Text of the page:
AMA passes resolution identifying alcoholism as a “complex” disease and recognizes that medical
components are medicine’s responsibility.
President Johnson signs the “Public Services Amendment Act of 1968” which provides $22 million in
federal matching funds to build and staff specialized facilities in community mental health centers for
the prevention and treatment of alcoholism and other drug addictions.
Congress passes the “Comprehensive Alcohol Abuse and Alcoholism Prevention Treatment and
Rehabilitation Act,” known as the Hughes Act for its sponsor in the Senate, Harold E. Hughes. Among
other provisions, bill creates National Institute on Alcohol Abuse and Alcoholism (NIAAA).
American Journal of Psychiatry and Annals of Internal Medicine publish the “Criteria for the Diagnosis of
The Association of Labor-Management Administrators and Consultants on Alcoholism (ALMACA), now
known as the Employee Assistance Professionals Association (EAPA), meets for the first time at NCADD
The Alcoholism Report, the first newsletter devoted exclusively to the field of alcoholism, begins
U.S. investigators first describe in published reports Fetal Alcohol Syndrome (FAS), the common pattern of
birth defects observed in children born to alcoholic mothers.
Congress creates the National Institute on Drug Abuse (NIDA).
NCADD conducts Operation Understanding, a ground-breaking news conference in Washington, DC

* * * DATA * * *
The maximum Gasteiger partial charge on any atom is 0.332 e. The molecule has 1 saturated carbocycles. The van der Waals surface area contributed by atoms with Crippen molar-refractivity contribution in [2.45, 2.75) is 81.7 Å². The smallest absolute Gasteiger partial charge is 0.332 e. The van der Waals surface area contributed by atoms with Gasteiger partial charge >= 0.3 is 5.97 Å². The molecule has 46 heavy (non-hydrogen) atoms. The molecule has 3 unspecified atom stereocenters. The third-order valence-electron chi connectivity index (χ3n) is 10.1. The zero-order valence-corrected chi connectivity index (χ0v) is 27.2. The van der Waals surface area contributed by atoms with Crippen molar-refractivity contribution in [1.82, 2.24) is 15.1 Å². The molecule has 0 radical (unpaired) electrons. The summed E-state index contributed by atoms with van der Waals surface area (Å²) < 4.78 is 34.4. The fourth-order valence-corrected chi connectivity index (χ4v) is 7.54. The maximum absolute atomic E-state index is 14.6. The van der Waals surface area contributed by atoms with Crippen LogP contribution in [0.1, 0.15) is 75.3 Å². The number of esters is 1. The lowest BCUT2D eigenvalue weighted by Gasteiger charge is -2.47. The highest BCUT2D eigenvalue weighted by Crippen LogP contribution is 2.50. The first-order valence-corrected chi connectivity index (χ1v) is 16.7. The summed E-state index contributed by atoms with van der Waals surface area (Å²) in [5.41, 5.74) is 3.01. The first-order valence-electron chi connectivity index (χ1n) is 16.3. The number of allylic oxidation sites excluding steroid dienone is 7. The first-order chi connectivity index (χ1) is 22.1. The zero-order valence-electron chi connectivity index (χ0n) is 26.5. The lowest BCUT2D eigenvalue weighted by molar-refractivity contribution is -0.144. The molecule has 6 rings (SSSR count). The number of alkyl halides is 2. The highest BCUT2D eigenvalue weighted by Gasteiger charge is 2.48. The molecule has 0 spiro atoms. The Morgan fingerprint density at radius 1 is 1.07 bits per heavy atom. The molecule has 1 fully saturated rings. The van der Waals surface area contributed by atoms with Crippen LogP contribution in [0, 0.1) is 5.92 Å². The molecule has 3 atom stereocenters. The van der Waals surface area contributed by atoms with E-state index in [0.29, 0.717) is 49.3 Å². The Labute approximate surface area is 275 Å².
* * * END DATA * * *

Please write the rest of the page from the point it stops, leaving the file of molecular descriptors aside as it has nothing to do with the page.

where 52 prominent individuals publicly acknowledge their recovery from alcoholism, including
Congressman Wilbur Mills, Senator Harold Hughes, Buzz Aldrin, Mercedes McCambridge, Dick Van Dyke,
Robert Young, Bill Borchert, Jan Clayton, Jason Robards, Patrick O’Neal, Garry Moore, Dana Andrews,
Johnny Grant, R. Brinkley Smithers, James Kemper, Marty Mann, Ryne Duren and Don Newcombe.
Mothers Against Drunk Driving (MADD), a grassroots advocacy program, forms.
Marty Mann dies.
U.S. Postal Service issues a first-class stamp imprinted with “Alcoholism. You can beat it!”
Former First Lady Betty Ford establishes the Betty Ford Center.
Children of Alcoholics Foundation (COAF) established.
NCADD leads effort for the National Minimum Drinking Age Act requiring all states to make
purchase or public possession of alcoholic beverages illegal for anyone under the age of 21 or lose
federal funding for highways.
Federal excise taxes on distilled spirits increase for the first time since 1951.
Time magazine heralds the “new temperance” movement.
First appearance of crack cocaine focuses intense public attention on the illegal drug problem.
Partnership for a Drug-Free America (PDFA) launches nation’s biggest public service ad campaign.
AMA calls all drug dependencies diseases whose treatment is a legitimate part of medical practice.
Weekly Reader survey reveals that 36% of fourth graders report they have felt pressure to try beer,
wine, or distilled spirits.
NCADD initiates toll-free Hope Line that receives more than 30,000 calls per year from persons
seeking information and referrals.
President George Bush formally announces the “War on Drugs.”
NCADD successfully advocates for passage of federal law, mandating Warning Labels on all
alcoholic beverage containers.
NCADD name change goes into effect, reflecting the inclusion of drug dependence in mission.
Federal excise taxes on beer and wine increase for the first time in 40 years.
Journal of the American Medical Association (JAMA) publishes the definition of alcoholism revised by
NCADD and ASAM.
The Americans With Disabilities Act (ADA) extends job protection (except in safety-sensitive positions) to
alcoholics and recovering drug addicts in the private sector.
NCADD celebrates 50 year anniversary; Actor John Larroquette speaks at anniversary dinner.
NCADD originates prevention program and video, narrated by Meryl Streep,